This is bizarre on the part of the Judge. Once a child is legally adopted if both legal parents appear in court and swear that they do not want the visitation any longer for the child because it will just mess up the child's head, then the Judge is supposed to bend over backwards to do what the legal parents want --- I could see if this Judge did what he did for the biological father (and that is a stretch after bio dad agrees to the adoption) but NOT for a person who is not biologically related. On this level of court proceedings I think you have run into a Judge who believes he is God and can do anything that he wants. My suggestions at this point are to have your new husband, the legal father, appear and testify that he objects to the relationship at this time and does not want his own bonding time with his son messed up because of this earlier awkward relationship and if the judge still refuses then request that if the ex wants to act as a father then he be ordered to pay child support. You can make those requests in a Motion for Hearing for Child Support or To Exclude XXXX from Visitation (any party can bring a motion into court on any case at any time). Another suggestion is to complain to the state's Judicial COmmission or Supreme Court Oversight Committee about the actions of this Judge (as far as I am concerned, with a legal father in place, he is overreaching and doing nothing more than confusing your son -- it would be one thing if your husband had not taken the loving step of legally adopting him -- believe me when I say that my father died when I was 2 years old and I had a stepfather from the age of 6 and he would never legally adopt me due to different family dynamics and a stepparent adoption is a loving step). You can find a judicial complaint committee on line for you state (simply do a search with your state name and Judicial Complaint). Finally, I think there may be a legal appeal in your future. It will be costly but I do believe that a higher court will most likely overturn this decision if you can show that it is detrimental to your child and your husband's relationship at this time (if your husband is even one bit of a disciplinarian then you are probably going to have troubles in your future).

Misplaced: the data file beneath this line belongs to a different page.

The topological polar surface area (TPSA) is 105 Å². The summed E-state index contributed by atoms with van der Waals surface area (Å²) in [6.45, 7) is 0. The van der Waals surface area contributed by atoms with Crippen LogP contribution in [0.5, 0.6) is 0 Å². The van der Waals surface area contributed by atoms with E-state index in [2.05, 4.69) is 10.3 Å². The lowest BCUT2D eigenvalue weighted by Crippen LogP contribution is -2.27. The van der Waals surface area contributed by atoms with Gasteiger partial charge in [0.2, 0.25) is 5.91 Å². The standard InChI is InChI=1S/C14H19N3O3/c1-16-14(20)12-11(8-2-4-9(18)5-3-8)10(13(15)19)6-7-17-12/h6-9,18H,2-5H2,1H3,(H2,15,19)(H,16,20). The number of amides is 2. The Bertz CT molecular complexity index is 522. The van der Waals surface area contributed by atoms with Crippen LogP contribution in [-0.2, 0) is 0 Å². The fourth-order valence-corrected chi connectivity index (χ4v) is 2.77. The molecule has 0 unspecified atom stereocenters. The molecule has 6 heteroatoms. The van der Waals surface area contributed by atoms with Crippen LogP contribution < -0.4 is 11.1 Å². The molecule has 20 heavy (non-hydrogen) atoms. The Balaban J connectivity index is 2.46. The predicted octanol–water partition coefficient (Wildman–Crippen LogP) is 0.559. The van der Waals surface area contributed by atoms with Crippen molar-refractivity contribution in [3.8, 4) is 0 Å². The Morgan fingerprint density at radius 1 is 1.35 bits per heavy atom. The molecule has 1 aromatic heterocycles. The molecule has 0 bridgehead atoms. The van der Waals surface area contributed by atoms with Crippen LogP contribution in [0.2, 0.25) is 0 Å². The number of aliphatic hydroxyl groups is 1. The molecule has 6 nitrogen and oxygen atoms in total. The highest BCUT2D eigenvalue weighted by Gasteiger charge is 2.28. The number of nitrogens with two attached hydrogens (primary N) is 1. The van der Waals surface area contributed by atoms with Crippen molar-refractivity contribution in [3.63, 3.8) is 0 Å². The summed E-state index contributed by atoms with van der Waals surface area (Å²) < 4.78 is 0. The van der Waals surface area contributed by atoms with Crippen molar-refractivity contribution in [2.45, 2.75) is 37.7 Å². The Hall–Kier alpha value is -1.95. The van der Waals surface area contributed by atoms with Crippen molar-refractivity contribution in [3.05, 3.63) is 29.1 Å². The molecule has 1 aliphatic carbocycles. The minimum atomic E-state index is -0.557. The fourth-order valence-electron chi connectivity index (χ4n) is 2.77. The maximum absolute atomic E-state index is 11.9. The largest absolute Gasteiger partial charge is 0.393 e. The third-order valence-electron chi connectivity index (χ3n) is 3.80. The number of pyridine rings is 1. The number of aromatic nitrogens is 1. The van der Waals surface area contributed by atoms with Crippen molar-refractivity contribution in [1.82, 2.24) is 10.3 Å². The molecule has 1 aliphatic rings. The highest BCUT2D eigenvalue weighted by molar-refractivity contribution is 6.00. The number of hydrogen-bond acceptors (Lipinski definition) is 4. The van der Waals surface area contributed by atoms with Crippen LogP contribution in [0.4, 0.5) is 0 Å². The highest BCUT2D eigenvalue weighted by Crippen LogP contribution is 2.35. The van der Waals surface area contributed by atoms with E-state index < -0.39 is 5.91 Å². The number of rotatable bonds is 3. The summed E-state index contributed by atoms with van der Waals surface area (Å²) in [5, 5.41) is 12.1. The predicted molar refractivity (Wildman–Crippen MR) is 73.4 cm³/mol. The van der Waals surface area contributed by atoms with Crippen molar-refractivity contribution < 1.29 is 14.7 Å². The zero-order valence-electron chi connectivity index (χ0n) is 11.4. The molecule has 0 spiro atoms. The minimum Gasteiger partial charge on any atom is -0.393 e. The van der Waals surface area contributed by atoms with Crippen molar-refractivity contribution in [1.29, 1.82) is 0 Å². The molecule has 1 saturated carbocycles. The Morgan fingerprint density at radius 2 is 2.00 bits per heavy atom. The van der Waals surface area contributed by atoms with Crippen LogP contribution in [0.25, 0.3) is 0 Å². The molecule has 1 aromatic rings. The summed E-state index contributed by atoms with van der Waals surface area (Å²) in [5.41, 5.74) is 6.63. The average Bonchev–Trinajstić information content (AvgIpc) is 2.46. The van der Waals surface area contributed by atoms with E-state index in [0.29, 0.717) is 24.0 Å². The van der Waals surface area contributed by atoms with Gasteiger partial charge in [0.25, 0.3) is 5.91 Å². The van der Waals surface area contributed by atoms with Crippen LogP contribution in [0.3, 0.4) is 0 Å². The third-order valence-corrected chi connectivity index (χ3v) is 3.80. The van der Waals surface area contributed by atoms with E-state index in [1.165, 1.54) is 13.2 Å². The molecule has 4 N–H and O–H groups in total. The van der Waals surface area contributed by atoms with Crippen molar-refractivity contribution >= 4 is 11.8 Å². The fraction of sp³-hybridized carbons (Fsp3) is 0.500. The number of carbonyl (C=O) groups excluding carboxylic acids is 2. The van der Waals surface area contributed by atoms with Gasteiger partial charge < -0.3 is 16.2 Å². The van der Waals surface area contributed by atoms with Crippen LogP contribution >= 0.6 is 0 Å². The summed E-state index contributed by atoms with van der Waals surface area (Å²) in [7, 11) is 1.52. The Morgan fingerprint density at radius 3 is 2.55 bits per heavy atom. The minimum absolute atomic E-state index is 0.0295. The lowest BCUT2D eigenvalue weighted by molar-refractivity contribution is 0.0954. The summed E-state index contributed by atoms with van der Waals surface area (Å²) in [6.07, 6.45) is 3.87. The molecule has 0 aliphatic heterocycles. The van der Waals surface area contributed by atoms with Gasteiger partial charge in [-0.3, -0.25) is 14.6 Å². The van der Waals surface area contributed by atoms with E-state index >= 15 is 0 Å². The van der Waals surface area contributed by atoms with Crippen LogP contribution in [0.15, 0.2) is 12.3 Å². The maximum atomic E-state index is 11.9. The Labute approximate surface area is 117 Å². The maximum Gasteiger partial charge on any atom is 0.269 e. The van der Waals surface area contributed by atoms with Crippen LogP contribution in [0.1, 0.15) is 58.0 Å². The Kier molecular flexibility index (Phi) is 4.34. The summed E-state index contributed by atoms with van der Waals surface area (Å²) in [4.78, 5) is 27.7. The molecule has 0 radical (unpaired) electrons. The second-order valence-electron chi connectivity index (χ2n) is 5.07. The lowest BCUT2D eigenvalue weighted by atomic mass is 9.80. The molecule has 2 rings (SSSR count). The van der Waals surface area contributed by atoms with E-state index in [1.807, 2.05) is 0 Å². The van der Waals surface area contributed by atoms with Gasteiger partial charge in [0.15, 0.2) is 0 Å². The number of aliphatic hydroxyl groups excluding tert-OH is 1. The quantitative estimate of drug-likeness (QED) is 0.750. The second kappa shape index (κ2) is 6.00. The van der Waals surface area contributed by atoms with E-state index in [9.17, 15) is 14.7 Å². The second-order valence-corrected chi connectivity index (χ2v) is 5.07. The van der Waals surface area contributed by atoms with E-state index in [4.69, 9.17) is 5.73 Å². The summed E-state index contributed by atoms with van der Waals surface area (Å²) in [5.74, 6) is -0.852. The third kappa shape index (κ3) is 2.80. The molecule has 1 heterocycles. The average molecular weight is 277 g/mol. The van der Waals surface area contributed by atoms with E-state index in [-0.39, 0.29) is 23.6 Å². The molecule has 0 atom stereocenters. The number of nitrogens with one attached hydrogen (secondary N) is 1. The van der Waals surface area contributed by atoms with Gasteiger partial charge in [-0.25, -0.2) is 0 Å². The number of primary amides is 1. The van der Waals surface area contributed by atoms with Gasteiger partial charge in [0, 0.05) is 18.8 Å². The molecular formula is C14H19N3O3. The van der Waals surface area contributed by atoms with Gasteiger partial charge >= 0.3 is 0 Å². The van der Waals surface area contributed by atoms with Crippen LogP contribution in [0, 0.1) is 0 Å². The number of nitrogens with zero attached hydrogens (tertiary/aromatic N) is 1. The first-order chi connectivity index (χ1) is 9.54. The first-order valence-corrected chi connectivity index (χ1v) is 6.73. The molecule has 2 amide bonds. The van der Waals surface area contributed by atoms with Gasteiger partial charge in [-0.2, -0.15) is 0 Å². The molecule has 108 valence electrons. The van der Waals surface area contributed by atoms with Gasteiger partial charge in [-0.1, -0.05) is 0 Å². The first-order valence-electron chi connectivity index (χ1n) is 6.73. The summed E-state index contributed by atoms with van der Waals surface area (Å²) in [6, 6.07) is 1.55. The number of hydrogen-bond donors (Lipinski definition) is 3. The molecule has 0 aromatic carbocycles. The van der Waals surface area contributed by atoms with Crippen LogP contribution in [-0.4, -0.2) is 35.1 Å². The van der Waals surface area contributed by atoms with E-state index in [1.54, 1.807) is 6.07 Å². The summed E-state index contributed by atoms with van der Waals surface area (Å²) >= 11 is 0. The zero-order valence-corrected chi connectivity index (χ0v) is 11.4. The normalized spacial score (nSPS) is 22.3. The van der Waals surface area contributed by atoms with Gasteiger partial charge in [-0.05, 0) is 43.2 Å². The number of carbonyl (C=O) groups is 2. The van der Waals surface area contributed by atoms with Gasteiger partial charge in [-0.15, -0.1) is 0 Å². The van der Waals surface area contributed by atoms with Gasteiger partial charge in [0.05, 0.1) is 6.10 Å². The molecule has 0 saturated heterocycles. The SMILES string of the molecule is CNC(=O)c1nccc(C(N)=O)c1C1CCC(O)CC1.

I truly wish I could give you an immediate legal solution but your case appears to be one that has gone off the legal rails to a certain extent. If your current lawyer is not doing anythng for you then I suggest you contact a few more family attorneys in your area -- you can find them by contacting the bar association of the nearest large city and asking for a referral to a child custody specialist. They should give you several names and then you can go from there.